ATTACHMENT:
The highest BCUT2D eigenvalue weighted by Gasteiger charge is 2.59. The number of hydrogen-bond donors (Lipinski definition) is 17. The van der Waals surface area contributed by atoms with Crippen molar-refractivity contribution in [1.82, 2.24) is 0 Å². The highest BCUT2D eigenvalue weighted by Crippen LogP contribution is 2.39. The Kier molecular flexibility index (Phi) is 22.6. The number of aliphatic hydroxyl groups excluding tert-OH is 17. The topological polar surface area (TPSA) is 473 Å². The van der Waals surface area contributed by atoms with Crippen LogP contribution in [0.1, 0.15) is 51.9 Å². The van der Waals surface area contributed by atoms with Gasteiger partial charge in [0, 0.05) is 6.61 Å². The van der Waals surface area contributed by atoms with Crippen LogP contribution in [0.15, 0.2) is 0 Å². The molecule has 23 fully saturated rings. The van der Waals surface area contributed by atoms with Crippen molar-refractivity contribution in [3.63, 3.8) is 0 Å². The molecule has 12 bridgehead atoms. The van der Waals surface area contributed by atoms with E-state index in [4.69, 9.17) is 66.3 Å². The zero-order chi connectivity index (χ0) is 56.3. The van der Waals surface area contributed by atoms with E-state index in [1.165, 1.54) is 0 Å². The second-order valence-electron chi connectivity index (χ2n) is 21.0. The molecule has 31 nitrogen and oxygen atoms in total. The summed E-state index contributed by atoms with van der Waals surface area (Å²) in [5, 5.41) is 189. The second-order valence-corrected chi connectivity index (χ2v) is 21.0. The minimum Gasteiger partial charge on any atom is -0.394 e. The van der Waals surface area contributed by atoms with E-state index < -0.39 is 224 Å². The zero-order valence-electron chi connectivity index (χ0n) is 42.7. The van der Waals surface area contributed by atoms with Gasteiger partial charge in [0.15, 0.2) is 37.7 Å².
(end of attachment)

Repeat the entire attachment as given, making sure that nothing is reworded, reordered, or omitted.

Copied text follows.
The highest BCUT2D eigenvalue weighted by Gasteiger charge is 2.59. The number of hydrogen-bond donors (Lipinski definition) is 17. The van der Waals surface area contributed by atoms with Crippen molar-refractivity contribution in [1.82, 2.24) is 0 Å². The highest BCUT2D eigenvalue weighted by Crippen LogP contribution is 2.39. The Kier molecular flexibility index (Phi) is 22.6. The number of aliphatic hydroxyl groups excluding tert-OH is 17. The topological polar surface area (TPSA) is 473 Å². The van der Waals surface area contributed by atoms with Crippen LogP contribution in [0.1, 0.15) is 51.9 Å². The van der Waals surface area contributed by atoms with Gasteiger partial charge in [0, 0.05) is 6.61 Å². The van der Waals surface area contributed by atoms with Crippen LogP contribution in [0.15, 0.2) is 0 Å². The molecule has 23 fully saturated rings. The van der Waals surface area contributed by atoms with Crippen molar-refractivity contribution in [3.63, 3.8) is 0 Å². The molecule has 12 bridgehead atoms. The van der Waals surface area contributed by atoms with E-state index in [4.69, 9.17) is 66.3 Å². The zero-order chi connectivity index (χ0) is 56.3. The van der Waals surface area contributed by atoms with E-state index in [1.165, 1.54) is 0 Å². The second-order valence-electron chi connectivity index (χ2n) is 21.0. The molecule has 31 nitrogen and oxygen atoms in total. The summed E-state index contributed by atoms with van der Waals surface area (Å²) in [5, 5.41) is 189. The second-order valence-corrected chi connectivity index (χ2v) is 21.0. The minimum Gasteiger partial charge on any atom is -0.394 e. The van der Waals surface area contributed by atoms with E-state index < -0.39 is 224 Å². The zero-order valence-electron chi connectivity index (χ0n) is 42.7. The van der Waals surface area contributed by atoms with Gasteiger partial charge in [0.15, 0.2) is 37.7 Å².